January 15, 2023


1968 / 95 min
Review by Fluffy the Fearless😹

One of the great things about being a cinephile is thinking you know everything, then discovering that you don’t, which opens up a whole new world of movies you weren’t aware of.

So, confession time. While I have more knowledge of foreign films than the average American moviegoer and I have seen a Yakuza film or two, I had no idea that it was a hugely popular subgenre in Japan, especially during the 60s and 70s. Big Time Gambling Boss is only one of many Yakuza films released by Studio Toei, and if this one is indicative of the others, I see some movie marathons in my future.

Big Time Gambling Boss is not the slab of exploitative action that its stupidly-translated title suggests, nor is it a sweeping, epic crime saga. The film is something in between, with a compelling story of respected clan member Nakai (Koji Tsututa), who turns down the opportunity to oversee the five local gangs, instead suggesting Matsuda (Tomisaburo Wakayama), a senior member about to be released from prison. However, the counsel selects a lower ranking boss, Ishido (Hiroshi Nawa), who reluctantly accepts.

"No more saké for this guy!"
This doesn’t sit well with Matsuda, a reactionary hothead who lets his wounded pride turn into a vendetta against Ishido. The counsel relies on the more level-headed Nakai to keep the piece, which grows increasingly difficult because Matsuda simply can’t get out of his own way. However, Matsuda’s not the actual antagonist here, as revealed later when the council’s real intentions are made known.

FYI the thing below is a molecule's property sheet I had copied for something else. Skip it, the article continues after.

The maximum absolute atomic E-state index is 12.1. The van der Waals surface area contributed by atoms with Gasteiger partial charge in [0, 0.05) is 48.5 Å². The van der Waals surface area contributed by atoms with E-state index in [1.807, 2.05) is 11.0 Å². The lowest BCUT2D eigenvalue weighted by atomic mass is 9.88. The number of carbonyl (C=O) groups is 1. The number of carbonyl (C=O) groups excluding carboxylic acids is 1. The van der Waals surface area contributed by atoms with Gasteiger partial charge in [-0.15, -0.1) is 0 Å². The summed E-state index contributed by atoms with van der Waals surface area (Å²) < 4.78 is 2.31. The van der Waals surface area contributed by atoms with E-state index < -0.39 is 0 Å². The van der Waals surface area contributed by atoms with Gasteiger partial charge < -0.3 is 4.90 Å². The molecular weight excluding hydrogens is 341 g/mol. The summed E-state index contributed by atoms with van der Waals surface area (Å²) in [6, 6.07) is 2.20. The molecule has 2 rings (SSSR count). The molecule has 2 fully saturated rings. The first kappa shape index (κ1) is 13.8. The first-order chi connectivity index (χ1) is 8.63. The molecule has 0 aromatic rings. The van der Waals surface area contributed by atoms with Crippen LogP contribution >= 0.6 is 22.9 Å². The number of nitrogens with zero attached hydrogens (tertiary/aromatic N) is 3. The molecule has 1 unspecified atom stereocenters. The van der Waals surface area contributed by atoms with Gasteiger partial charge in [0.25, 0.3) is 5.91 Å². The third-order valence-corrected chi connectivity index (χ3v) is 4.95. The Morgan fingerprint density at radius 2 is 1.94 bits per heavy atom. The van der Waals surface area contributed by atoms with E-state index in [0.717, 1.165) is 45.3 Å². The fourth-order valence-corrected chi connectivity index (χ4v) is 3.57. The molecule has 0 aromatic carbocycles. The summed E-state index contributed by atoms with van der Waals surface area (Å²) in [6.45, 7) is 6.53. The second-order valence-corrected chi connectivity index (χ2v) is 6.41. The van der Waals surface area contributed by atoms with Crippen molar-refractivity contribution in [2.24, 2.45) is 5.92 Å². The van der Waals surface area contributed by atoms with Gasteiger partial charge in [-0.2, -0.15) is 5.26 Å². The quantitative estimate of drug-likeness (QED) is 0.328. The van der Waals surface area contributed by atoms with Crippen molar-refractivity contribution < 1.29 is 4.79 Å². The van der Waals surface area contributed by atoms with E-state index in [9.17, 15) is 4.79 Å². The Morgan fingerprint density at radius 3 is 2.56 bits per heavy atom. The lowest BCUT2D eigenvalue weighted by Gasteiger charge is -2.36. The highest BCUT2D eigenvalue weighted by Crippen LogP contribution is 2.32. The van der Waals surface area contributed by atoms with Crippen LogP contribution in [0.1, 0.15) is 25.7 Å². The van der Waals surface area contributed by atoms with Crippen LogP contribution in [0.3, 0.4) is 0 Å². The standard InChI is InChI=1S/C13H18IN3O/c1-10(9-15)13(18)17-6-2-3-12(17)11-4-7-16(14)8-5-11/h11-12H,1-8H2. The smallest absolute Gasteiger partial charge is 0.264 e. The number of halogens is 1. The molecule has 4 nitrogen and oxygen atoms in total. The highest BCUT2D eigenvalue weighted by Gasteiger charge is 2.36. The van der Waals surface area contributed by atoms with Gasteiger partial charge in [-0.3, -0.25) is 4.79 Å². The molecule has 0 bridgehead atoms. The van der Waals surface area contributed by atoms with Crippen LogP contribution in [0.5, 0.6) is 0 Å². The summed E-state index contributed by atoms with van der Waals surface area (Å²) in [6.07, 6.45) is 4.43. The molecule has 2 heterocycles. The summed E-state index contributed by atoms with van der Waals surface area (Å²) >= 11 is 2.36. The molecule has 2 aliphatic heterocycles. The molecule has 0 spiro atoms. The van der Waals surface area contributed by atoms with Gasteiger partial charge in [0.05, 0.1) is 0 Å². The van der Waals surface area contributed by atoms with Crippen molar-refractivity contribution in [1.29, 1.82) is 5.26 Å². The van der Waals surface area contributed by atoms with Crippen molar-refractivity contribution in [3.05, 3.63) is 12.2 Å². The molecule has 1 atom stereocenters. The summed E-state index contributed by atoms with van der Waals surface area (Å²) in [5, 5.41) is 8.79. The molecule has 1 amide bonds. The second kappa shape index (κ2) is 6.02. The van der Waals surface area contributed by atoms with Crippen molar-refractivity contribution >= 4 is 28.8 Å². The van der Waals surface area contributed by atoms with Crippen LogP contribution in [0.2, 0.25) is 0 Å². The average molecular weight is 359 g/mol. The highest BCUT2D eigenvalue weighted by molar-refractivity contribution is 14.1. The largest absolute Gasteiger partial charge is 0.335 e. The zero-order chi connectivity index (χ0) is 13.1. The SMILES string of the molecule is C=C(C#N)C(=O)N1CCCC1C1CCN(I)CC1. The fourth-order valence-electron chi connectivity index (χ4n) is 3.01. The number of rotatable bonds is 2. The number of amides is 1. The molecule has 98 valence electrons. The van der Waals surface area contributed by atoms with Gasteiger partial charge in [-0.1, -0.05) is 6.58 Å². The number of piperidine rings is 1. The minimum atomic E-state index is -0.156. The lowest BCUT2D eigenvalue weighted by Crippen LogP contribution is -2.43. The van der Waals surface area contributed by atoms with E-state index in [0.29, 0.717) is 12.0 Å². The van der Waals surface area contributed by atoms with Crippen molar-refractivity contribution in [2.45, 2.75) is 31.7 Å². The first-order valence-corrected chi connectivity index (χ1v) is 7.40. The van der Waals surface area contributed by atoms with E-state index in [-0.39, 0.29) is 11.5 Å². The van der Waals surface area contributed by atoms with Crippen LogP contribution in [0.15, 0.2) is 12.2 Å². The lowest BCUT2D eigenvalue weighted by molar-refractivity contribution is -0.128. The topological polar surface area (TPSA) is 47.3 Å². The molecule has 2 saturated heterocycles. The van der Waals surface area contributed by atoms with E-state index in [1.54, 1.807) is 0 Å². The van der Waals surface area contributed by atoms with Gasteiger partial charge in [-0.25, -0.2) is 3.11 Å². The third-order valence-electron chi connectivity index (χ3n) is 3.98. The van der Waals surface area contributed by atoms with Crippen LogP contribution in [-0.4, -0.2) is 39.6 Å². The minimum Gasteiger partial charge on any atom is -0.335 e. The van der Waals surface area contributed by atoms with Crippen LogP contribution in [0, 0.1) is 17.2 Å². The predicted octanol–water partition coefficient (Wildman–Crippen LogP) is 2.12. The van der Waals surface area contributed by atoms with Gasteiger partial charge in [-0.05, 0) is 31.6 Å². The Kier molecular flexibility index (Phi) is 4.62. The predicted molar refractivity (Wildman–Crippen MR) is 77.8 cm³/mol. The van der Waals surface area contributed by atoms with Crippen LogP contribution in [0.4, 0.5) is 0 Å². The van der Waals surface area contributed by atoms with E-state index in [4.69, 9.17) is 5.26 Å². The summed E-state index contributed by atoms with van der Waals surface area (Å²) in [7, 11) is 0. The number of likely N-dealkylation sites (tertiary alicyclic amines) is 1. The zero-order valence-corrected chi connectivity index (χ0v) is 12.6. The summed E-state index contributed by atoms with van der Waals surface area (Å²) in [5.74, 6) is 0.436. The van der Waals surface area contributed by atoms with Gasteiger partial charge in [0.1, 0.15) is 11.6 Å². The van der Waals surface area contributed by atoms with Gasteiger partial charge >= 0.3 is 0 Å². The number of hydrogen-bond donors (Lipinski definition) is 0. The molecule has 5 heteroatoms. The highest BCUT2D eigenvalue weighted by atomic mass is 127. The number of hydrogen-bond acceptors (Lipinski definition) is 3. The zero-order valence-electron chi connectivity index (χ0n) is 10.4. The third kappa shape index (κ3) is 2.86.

Though occasionally violent, the emphasis is more on the relationships between friends, family & clan members, as well as the workings of these organizations. The plot is intriguing and complex, as are the performances by the entire cast. In some ways, the film reminded me a bit of The Godfather. Part of that could be the score, which sounds very much like Nino Rota, but I think such a comparison also derives from the themes of loyalty vs. friendship, as well as a growing feeling that the fates of these characters are inescapable from the offset.

That’s not to say it’s as great as The Godfather. Not even close. But as a tough, intriguing and occasionally tragic piece of pulp fiction, Big Time Gambling Boss is excellent. If the other Studio Toei Yakuza films are this good, consider this guy a new fan.


SERIAL GAMBLING - An excellent video essay by Chris D.about Studio Toei’s history of Yakuza films. 

NINKYO 101 - Another very good video essay, this time by author Mark Schilling.



SUPPLEMENTAL BOOKLET - Contains two essays, cast, crew & Blu-ray credits.


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